I can’t believe the fiftieth anniversary of Scooby-Doo just crept up on me, despite me having written about The Fifty Names of Scooby-Doo.
Ruh-roh.Continue reading “The Fifty Years of Scooby-Doo!”
It turns out that the first major consequence of Lord Voldemort’s return to power is the institution of the No Wizard Left Behind program.Continue reading “Harry Potter and the Order of the Phoenix”
I’m still finishing Order of the Phoenix (it’s way too long). In the meantime, maybe this’ll wet your whistle.
It’s Harry time.Continue reading “Harry Potter Covers: Special Edition Showdown”
If Prisoner of Azkaban was “darkness to light,” then Goblet is a search for balance.Continue reading “Harry Potter and the Goblet of Fire”
There was never naught,
There was always thought.
But when noticed first
It was fairly burst
Into having weight.
It was in a state
Of atomic One.
Matter was begun—
And in fact complete,
One and yet discrete
To conflict and pair.
Everything was there,
Every single thing
Waiting was to bring,
Clear from hydrogen
All the way to men.
It is all the tree
It will ever be,
Bole and branch and root
And this gist of all
Is so infra-small
As to blind our eyes
To its every guise
And so render nil
The whole Yggdrasil.
Out of coming-in
Into having been!
So the picture’s caught
Almost next to naught
But the force of thought.
Since time before record, the worlds of Ki and Kur have been entangled. Every fourth day, the boundaries of space and time are disturbed, so that each world is seemingly transposed with the other, and an alien sun rises in its sky, with catastrophic results. The light of Kur’s star is deadly to the life of Ki, and vice versa; every contact between the creatures of the two worlds likewise produces only violence, corruption, and decay. Yet contact is frequent enough, on the fourth day when the barriers put up by nature are thin and porous. Over many years each world has been colonized by invaders born under its enemy’s sun, spreading disease and death.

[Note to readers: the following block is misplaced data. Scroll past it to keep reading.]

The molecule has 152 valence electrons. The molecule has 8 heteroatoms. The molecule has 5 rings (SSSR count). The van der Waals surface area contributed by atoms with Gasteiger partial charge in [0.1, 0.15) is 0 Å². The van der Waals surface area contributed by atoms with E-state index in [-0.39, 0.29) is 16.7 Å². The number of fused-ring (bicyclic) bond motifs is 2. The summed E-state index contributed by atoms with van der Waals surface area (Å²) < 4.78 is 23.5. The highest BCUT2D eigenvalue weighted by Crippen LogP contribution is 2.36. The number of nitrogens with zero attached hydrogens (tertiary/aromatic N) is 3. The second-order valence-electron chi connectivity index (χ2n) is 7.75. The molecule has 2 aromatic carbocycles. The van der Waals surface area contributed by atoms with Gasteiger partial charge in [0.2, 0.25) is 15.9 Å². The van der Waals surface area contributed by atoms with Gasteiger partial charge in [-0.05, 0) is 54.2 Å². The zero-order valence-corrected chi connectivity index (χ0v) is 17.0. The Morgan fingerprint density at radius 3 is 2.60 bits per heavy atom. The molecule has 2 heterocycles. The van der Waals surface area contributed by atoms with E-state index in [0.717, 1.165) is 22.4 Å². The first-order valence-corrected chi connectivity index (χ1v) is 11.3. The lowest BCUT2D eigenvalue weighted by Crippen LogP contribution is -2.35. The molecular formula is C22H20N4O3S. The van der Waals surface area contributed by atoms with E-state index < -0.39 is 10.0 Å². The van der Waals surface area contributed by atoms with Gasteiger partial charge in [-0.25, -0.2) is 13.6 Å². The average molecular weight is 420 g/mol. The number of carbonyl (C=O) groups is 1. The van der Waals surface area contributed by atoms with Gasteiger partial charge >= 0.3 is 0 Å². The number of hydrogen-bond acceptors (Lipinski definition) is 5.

Civilized life still exists on Ki, but only at great cost. For those who are unwilling or unable to pay that price, there are other ways to live as well—but they are far from pleasant.
This is a review of chapters 1-3 of Pyrebound, a serial fantasy novel in progress.
“Now, Corgan, how did you get that broken skin on your hand?”
“Dammit, Mendor, I told you I don’t know.”
Mendor’s gasp was like a gale blowing through the Box.
“Where did you learn that word, Corgan?”
“What word?” But he knew exactly the word Mendor meant.
I was wrong. This isn’t Matilda: The Fantasy YA Series. It’s Rugrats: The Fantasy YA Series.
Think about it.
Part 1 of the Harry Potter Readstravaganza series (there was a Part 0)
Disclaimer: I don’t like J. K. Rowling, nor do I endorse her. I’m analyzing, critiquing, and mocking a book series which remains relevant because it’s been a pop cultural tour de force as long as I’ve been alive.
Never again will I wonder what Matilda would be like as the first book of a seven-part series. It is here before me: Harry Potter and the Sorcerolosopher’s Stone.
This is a good, upstanding, morally upright adventure. It gives me the impression that J. K. Rowling respects kids’ intelligence and urges them to trust their instincts, even when their hunches aren’t totally right.
There’s a part, though, where the narration says something like “maybe Harry was imagining things, but Slytherin didn’t seem very nice.” In this case Harry’s instincts are totally right, because all of Slytherin is so evil and awful. Prove me wrong.